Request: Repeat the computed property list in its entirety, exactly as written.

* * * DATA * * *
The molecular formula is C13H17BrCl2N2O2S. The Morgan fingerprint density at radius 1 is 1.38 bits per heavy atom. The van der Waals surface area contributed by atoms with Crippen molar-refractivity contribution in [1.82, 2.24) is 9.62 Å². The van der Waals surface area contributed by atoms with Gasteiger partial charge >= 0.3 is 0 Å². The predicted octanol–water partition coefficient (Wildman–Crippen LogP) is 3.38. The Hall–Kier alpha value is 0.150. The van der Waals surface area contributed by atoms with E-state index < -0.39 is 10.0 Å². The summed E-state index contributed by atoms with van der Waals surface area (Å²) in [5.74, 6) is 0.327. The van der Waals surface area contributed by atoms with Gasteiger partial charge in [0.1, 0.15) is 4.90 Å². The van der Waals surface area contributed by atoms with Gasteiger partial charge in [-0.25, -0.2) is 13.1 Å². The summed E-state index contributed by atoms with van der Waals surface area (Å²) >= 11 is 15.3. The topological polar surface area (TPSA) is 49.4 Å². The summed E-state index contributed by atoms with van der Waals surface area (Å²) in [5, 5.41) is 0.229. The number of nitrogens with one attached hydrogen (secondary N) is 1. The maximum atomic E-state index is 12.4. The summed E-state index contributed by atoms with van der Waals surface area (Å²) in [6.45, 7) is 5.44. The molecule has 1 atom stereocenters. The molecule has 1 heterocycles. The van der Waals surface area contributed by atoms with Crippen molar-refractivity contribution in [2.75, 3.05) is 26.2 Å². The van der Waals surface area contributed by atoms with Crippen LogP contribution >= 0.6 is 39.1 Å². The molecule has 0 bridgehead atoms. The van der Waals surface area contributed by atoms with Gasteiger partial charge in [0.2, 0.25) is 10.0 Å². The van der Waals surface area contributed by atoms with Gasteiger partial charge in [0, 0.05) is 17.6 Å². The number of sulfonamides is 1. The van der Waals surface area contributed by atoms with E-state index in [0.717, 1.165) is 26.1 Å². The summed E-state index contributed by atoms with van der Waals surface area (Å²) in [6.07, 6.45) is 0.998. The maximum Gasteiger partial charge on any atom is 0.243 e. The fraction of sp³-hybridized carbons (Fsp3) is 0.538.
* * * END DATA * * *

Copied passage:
The molecular formula is C13H17BrCl2N2O2S. The Morgan fingerprint density at radius 1 is 1.38 bits per heavy atom. The van der Waals surface area contributed by atoms with Crippen molar-refractivity contribution in [1.82, 2.24) is 9.62 Å². The van der Waals surface area contributed by atoms with Gasteiger partial charge >= 0.3 is 0 Å². The predicted octanol–water partition coefficient (Wildman–Crippen LogP) is 3.38. The Hall–Kier alpha value is 0.150. The van der Waals surface area contributed by atoms with E-state index < -0.39 is 10.0 Å². The summed E-state index contributed by atoms with van der Waals surface area (Å²) in [5.74, 6) is 0.327. The van der Waals surface area contributed by atoms with Gasteiger partial charge in [0.1, 0.15) is 4.90 Å². The van der Waals surface area contributed by atoms with Gasteiger partial charge in [-0.25, -0.2) is 13.1 Å². The summed E-state index contributed by atoms with van der Waals surface area (Å²) >= 11 is 15.3. The topological polar surface area (TPSA) is 49.4 Å². The summed E-state index contributed by atoms with van der Waals surface area (Å²) in [5, 5.41) is 0.229. The number of nitrogens with one attached hydrogen (secondary N) is 1. The maximum atomic E-state index is 12.4. The summed E-state index contributed by atoms with van der Waals surface area (Å²) in [6.45, 7) is 5.44. The molecule has 1 atom stereocenters. The molecule has 1 heterocycles. The van der Waals surface area contributed by atoms with Crippen molar-refractivity contribution in [2.75, 3.05) is 26.2 Å². The van der Waals surface area contributed by atoms with Crippen LogP contribution >= 0.6 is 39.1 Å². The molecule has 0 bridgehead atoms. The van der Waals surface area contributed by atoms with Gasteiger partial charge in [0.2, 0.25) is 10.0 Å². The van der Waals surface area contributed by atoms with Gasteiger partial charge in [0, 0.05) is 17.6 Å². The number of sulfonamides is 1. The van der Waals surface area contributed by atoms with E-state index in [0.717, 1.165) is 26.1 Å². The summed E-state index contributed by atoms with van der Waals surface area (Å²) in [6.07, 6.45) is 0.998. The maximum Gasteiger partial charge on any atom is 0.243 e. The fraction of sp³-hybridized carbons (Fsp3) is 0.538.